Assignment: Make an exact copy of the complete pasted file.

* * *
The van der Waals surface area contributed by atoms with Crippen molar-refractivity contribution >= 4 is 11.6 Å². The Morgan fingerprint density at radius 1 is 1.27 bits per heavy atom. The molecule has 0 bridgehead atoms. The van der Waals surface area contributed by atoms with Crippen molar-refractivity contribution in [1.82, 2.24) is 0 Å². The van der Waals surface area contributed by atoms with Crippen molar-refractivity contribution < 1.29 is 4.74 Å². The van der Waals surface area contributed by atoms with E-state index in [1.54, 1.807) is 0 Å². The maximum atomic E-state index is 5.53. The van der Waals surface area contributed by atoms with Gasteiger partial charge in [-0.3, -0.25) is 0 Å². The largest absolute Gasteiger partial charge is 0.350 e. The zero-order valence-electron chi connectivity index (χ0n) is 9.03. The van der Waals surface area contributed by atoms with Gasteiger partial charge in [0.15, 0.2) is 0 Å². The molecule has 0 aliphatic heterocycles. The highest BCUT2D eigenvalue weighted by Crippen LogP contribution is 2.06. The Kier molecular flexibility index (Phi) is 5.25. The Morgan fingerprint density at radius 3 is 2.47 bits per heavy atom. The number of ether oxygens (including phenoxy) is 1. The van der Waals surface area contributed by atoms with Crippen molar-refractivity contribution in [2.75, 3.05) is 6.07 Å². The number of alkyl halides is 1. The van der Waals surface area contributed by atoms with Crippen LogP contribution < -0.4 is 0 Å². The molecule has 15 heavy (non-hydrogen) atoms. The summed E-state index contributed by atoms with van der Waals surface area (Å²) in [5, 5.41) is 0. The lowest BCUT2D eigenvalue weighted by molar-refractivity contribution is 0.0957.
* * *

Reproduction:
The van der Waals surface area contributed by atoms with Crippen molar-refractivity contribution >= 4 is 11.6 Å². The Morgan fingerprint density at radius 1 is 1.27 bits per heavy atom. The molecule has 0 bridgehead atoms. The van der Waals surface area contributed by atoms with Crippen molar-refractivity contribution in [1.82, 2.24) is 0 Å². The van der Waals surface area contributed by atoms with Crippen molar-refractivity contribution < 1.29 is 4.74 Å². The van der Waals surface area contributed by atoms with E-state index in [1.54, 1.807) is 0 Å². The maximum atomic E-state index is 5.53. The van der Waals surface area contributed by atoms with Gasteiger partial charge in [-0.3, -0.25) is 0 Å². The largest absolute Gasteiger partial charge is 0.350 e. The zero-order valence-electron chi connectivity index (χ0n) is 9.03. The van der Waals surface area contributed by atoms with Gasteiger partial charge in [0.15, 0.2) is 0 Å². The molecule has 0 aliphatic heterocycles. The highest BCUT2D eigenvalue weighted by Crippen LogP contribution is 2.06. The Kier molecular flexibility index (Phi) is 5.25. The Morgan fingerprint density at radius 3 is 2.47 bits per heavy atom. The number of ether oxygens (including phenoxy) is 1. The van der Waals surface area contributed by atoms with Crippen molar-refractivity contribution in [2.75, 3.05) is 6.07 Å². The number of alkyl halides is 1. The van der Waals surface area contributed by atoms with Crippen LogP contribution < -0.4 is 0 Å². The molecule has 15 heavy (non-hydrogen) atoms. The summed E-state index contributed by atoms with van der Waals surface area (Å²) in [5, 5.41) is 0. The lowest BCUT2D eigenvalue weighted by molar-refractivity contribution is 0.0957.